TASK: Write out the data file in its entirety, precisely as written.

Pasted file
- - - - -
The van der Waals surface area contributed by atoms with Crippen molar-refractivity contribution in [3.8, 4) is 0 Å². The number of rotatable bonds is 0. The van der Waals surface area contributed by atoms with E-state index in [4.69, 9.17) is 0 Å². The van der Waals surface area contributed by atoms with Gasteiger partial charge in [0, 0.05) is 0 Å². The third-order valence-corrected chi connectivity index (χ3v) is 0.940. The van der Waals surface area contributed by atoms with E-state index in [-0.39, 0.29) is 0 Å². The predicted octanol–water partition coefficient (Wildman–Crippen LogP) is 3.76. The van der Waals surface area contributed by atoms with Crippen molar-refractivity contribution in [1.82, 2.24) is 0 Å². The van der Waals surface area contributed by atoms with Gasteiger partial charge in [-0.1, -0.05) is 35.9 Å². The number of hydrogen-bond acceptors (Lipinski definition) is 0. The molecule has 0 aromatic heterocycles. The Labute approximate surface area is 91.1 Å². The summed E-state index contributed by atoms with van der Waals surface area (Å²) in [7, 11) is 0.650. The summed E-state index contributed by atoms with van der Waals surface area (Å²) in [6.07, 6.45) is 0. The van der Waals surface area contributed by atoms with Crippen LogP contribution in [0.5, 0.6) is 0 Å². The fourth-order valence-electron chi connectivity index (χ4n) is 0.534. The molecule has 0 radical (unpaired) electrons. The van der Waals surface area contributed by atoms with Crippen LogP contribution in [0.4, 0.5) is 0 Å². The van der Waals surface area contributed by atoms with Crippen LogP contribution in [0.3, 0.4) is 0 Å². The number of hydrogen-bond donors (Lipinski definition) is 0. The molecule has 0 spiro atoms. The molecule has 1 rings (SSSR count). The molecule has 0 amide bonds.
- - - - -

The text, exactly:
The van der Waals surface area contributed by atoms with Crippen molar-refractivity contribution in [3.8, 4) is 0 Å². The number of rotatable bonds is 0. The van der Waals surface area contributed by atoms with E-state index in [4.69, 9.17) is 0 Å². The van der Waals surface area contributed by atoms with Gasteiger partial charge in [0, 0.05) is 0 Å². The third-order valence-corrected chi connectivity index (χ3v) is 0.940. The van der Waals surface area contributed by atoms with E-state index in [-0.39, 0.29) is 0 Å². The predicted octanol–water partition coefficient (Wildman–Crippen LogP) is 3.76. The van der Waals surface area contributed by atoms with Crippen molar-refractivity contribution in [1.82, 2.24) is 0 Å². The van der Waals surface area contributed by atoms with Gasteiger partial charge in [-0.1, -0.05) is 35.9 Å². The number of hydrogen-bond acceptors (Lipinski definition) is 0. The molecule has 0 aromatic heterocycles. The Labute approximate surface area is 91.1 Å². The summed E-state index contributed by atoms with van der Waals surface area (Å²) in [7, 11) is 0.650. The summed E-state index contributed by atoms with van der Waals surface area (Å²) in [6.07, 6.45) is 0. The van der Waals surface area contributed by atoms with Crippen LogP contribution in [0.5, 0.6) is 0 Å². The fourth-order valence-electron chi connectivity index (χ4n) is 0.534. The molecule has 0 radical (unpaired) electrons. The van der Waals surface area contributed by atoms with Crippen LogP contribution in [0.4, 0.5) is 0 Å². The van der Waals surface area contributed by atoms with Crippen LogP contribution in [0.3, 0.4) is 0 Å². The number of hydrogen-bond donors (Lipinski definition) is 0. The molecule has 0 spiro atoms. The molecule has 1 rings (SSSR count). The molecule has 0 amide bonds.